Canadian court denies religious freedom to Christian law school

The Supreme Court of Canada dealt a major blow to religious freedom Friday (June 15), ruling that law societies in Canada may deny accreditation to a Christian law school.

The judgment comes after a long legal battle in several provinces.

Trinity Western University’s law school asks students and faculty to follow its “Community Covenant” based on biblical views of appropriate sexual behavior on campus. Some law societies deemed the covenant discriminatory, leading to a denial of accreditation.

“The Supreme Court of Canada has abandoned the promise of freedom that led to the creation of the Canadian Charter of Rights and Freedoms 36 years ago. Individuals will need to turn to their legislators to protect freedom of religion,” said Gerald Chipeur, Q.C., of the Canadian firm Miller Thompson, LLP.

Two justices, Russell Brown and Suzanne Côté, dissented, expressing the view that “legislatively accommodated and Charter-protected religious practices, once exercised, cannot be cited by a state-actor as a reason justifying the exclusion of a religious community from public recognition. Approval of [Trinity Western University’s] proposed law school would not represent a state preference for evangelical Christianity, but rather a recognition of the state’s duty—which [the Law Society of British Columbia] failed to observe—to accommodate diverse religious beliefs without scrutinizing their content.”

The Canadian Supreme Court heard two appeals out of Ontario and British Columbia. While Alberta, Saskatchewan, Prince Edward Island, New Brunswick, the Yukon, and Nova Scotia have agreed to recognize the school’s graduates, Ontario denied recognition and Trinity Western appealed. In British Columbia, the local law society appealed.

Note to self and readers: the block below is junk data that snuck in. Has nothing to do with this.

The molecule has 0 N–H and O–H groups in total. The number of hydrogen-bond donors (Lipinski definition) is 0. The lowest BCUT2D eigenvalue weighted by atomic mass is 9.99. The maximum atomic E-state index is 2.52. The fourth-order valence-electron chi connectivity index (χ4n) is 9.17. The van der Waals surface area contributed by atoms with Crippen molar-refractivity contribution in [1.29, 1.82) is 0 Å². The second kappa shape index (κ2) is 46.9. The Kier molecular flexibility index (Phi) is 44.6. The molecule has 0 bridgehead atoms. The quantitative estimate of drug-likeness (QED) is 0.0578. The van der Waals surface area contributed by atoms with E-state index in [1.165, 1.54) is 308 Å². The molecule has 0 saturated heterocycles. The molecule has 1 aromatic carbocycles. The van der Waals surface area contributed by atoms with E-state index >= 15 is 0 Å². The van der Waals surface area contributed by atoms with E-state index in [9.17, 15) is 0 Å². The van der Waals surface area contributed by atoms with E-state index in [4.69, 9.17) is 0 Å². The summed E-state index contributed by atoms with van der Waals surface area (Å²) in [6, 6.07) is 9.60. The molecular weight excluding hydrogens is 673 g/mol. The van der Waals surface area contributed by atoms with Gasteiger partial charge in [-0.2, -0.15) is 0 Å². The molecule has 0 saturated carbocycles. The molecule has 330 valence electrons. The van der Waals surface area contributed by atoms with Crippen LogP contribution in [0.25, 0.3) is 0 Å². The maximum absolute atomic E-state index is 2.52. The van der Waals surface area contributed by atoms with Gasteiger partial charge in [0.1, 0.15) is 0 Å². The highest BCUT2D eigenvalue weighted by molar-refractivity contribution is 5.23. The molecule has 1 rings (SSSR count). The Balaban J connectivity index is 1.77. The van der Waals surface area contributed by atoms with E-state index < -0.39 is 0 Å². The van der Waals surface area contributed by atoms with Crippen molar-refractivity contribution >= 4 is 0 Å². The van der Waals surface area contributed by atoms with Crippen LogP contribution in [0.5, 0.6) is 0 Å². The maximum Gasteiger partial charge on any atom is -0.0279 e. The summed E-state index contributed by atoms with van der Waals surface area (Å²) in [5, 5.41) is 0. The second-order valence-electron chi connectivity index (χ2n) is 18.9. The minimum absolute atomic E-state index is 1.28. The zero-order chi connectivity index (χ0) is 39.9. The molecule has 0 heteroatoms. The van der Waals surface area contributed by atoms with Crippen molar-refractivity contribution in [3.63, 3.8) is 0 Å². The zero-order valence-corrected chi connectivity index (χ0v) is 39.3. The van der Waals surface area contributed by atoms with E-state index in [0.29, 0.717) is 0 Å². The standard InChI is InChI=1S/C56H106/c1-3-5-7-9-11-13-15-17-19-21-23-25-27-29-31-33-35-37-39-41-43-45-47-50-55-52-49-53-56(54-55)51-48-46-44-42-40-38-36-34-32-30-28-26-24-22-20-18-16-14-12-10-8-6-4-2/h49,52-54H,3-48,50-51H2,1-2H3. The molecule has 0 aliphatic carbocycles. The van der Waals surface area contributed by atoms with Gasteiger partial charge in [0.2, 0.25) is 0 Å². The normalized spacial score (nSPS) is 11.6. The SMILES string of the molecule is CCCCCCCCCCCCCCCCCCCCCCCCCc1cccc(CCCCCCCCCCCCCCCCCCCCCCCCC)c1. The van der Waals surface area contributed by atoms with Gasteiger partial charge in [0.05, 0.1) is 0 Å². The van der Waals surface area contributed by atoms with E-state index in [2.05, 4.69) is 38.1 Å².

The British Columbia Court of Appeal ruled in favor of Trinity Western in Trinity Western University v. The Law Society of British Columbia and stated that this case demonstrated how “a well-intentioned majority acting in the name of tolerance and liberalism, can, if unchecked, impose its views on the minority in a manner that is in itself intolerant and illiberal.” After the law society appealed, the Supreme Court heard both appeals together in December 2017.

“Religious universities and schools should be free to operate according to the faith they teach and to which they adhere,” said Paul Coleman, Alliance Defending Freedom’s International Executive Director.

“We are deeply disappointed with the Supreme Court’s decision. Freedom of religion and association is not only essential for faith-based organizations, but for the functioning of democracy itself. Following this ruling, that vital freedom is now in jeopardy,” said Coleman.

ADF International allied lawyers represented multiple groups in the Trinity Western cases over several years, including the submission of written filings and oral arguments.

— CNJ staff report

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